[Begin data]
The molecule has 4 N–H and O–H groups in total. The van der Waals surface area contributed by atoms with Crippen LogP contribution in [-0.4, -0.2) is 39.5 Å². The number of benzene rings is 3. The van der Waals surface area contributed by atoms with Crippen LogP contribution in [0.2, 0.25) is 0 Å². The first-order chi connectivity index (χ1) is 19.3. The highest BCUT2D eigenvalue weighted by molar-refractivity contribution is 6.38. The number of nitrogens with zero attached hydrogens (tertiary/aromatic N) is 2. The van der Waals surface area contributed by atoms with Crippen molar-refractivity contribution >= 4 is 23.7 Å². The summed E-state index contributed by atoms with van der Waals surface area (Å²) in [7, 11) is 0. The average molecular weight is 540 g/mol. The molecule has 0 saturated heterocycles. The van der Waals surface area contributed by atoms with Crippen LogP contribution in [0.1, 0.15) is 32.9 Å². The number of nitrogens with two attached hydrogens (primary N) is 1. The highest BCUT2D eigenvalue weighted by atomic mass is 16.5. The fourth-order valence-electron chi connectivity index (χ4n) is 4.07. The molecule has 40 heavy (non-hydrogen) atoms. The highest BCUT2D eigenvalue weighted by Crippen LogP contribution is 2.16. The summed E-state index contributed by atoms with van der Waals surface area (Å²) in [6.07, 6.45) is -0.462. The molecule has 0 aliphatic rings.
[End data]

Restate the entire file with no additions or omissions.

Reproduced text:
The molecule has 4 N–H and O–H groups in total. The van der Waals surface area contributed by atoms with Crippen LogP contribution in [-0.4, -0.2) is 39.5 Å². The number of benzene rings is 3. The van der Waals surface area contributed by atoms with Crippen LogP contribution in [0.2, 0.25) is 0 Å². The first-order chi connectivity index (χ1) is 19.3. The highest BCUT2D eigenvalue weighted by molar-refractivity contribution is 6.38. The number of nitrogens with zero attached hydrogens (tertiary/aromatic N) is 2. The van der Waals surface area contributed by atoms with Crippen molar-refractivity contribution >= 4 is 23.7 Å². The summed E-state index contributed by atoms with van der Waals surface area (Å²) in [7, 11) is 0. The average molecular weight is 540 g/mol. The molecule has 0 saturated heterocycles. The van der Waals surface area contributed by atoms with Crippen LogP contribution in [0.1, 0.15) is 32.9 Å². The number of nitrogens with two attached hydrogens (primary N) is 1. The highest BCUT2D eigenvalue weighted by atomic mass is 16.5. The fourth-order valence-electron chi connectivity index (χ4n) is 4.07. The molecule has 40 heavy (non-hydrogen) atoms. The highest BCUT2D eigenvalue weighted by Crippen LogP contribution is 2.16. The summed E-state index contributed by atoms with van der Waals surface area (Å²) in [6.07, 6.45) is -0.462. The molecule has 0 aliphatic rings.